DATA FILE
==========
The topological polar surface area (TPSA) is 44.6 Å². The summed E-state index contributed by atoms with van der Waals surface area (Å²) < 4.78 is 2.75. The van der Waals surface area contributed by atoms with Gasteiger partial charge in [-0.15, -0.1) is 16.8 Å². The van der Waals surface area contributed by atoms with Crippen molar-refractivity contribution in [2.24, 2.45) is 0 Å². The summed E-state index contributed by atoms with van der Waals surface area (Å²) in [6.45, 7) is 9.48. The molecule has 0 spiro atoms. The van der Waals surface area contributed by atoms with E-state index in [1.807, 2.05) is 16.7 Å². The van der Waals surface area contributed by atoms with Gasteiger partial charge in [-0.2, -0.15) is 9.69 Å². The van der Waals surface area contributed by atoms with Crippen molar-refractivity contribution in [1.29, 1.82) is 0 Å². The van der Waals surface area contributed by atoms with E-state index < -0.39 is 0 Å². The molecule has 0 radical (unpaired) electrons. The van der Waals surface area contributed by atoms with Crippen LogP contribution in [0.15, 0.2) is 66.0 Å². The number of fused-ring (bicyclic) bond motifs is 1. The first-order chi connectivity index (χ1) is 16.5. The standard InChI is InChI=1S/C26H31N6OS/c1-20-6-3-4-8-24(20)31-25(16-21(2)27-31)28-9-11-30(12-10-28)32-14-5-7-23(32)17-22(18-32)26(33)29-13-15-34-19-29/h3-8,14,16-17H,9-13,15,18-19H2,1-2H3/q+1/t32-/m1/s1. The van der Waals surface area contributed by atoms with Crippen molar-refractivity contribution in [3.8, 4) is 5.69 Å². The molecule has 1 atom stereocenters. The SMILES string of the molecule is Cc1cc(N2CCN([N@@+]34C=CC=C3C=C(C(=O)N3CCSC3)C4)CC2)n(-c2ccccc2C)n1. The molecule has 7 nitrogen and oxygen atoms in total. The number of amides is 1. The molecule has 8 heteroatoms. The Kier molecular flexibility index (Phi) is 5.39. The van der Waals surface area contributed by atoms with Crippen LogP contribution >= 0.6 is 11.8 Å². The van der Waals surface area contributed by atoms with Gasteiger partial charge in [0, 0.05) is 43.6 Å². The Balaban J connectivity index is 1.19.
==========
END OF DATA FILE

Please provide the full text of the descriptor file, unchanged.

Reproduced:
The topological polar surface area (TPSA) is 44.6 Å². The summed E-state index contributed by atoms with van der Waals surface area (Å²) < 4.78 is 2.75. The van der Waals surface area contributed by atoms with Gasteiger partial charge in [-0.15, -0.1) is 16.8 Å². The van der Waals surface area contributed by atoms with Crippen molar-refractivity contribution in [2.24, 2.45) is 0 Å². The summed E-state index contributed by atoms with van der Waals surface area (Å²) in [6.45, 7) is 9.48. The molecule has 0 spiro atoms. The van der Waals surface area contributed by atoms with E-state index in [1.807, 2.05) is 16.7 Å². The van der Waals surface area contributed by atoms with Gasteiger partial charge in [-0.2, -0.15) is 9.69 Å². The van der Waals surface area contributed by atoms with Crippen molar-refractivity contribution in [1.29, 1.82) is 0 Å². The van der Waals surface area contributed by atoms with E-state index < -0.39 is 0 Å². The molecule has 0 radical (unpaired) electrons. The van der Waals surface area contributed by atoms with Crippen LogP contribution in [0.15, 0.2) is 66.0 Å². The number of fused-ring (bicyclic) bond motifs is 1. The first-order chi connectivity index (χ1) is 16.5. The standard InChI is InChI=1S/C26H31N6OS/c1-20-6-3-4-8-24(20)31-25(16-21(2)27-31)28-9-11-30(12-10-28)32-14-5-7-23(32)17-22(18-32)26(33)29-13-15-34-19-29/h3-8,14,16-17H,9-13,15,18-19H2,1-2H3/q+1/t32-/m1/s1. The van der Waals surface area contributed by atoms with Crippen molar-refractivity contribution in [3.8, 4) is 5.69 Å². The molecule has 1 atom stereocenters. The SMILES string of the molecule is Cc1cc(N2CCN([N@@+]34C=CC=C3C=C(C(=O)N3CCSC3)C4)CC2)n(-c2ccccc2C)n1. The molecule has 7 nitrogen and oxygen atoms in total. The number of amides is 1. The molecule has 8 heteroatoms. The Kier molecular flexibility index (Phi) is 5.39. The van der Waals surface area contributed by atoms with Crippen LogP contribution >= 0.6 is 11.8 Å². The van der Waals surface area contributed by atoms with Gasteiger partial charge in [0, 0.05) is 43.6 Å². The Balaban J connectivity index is 1.19.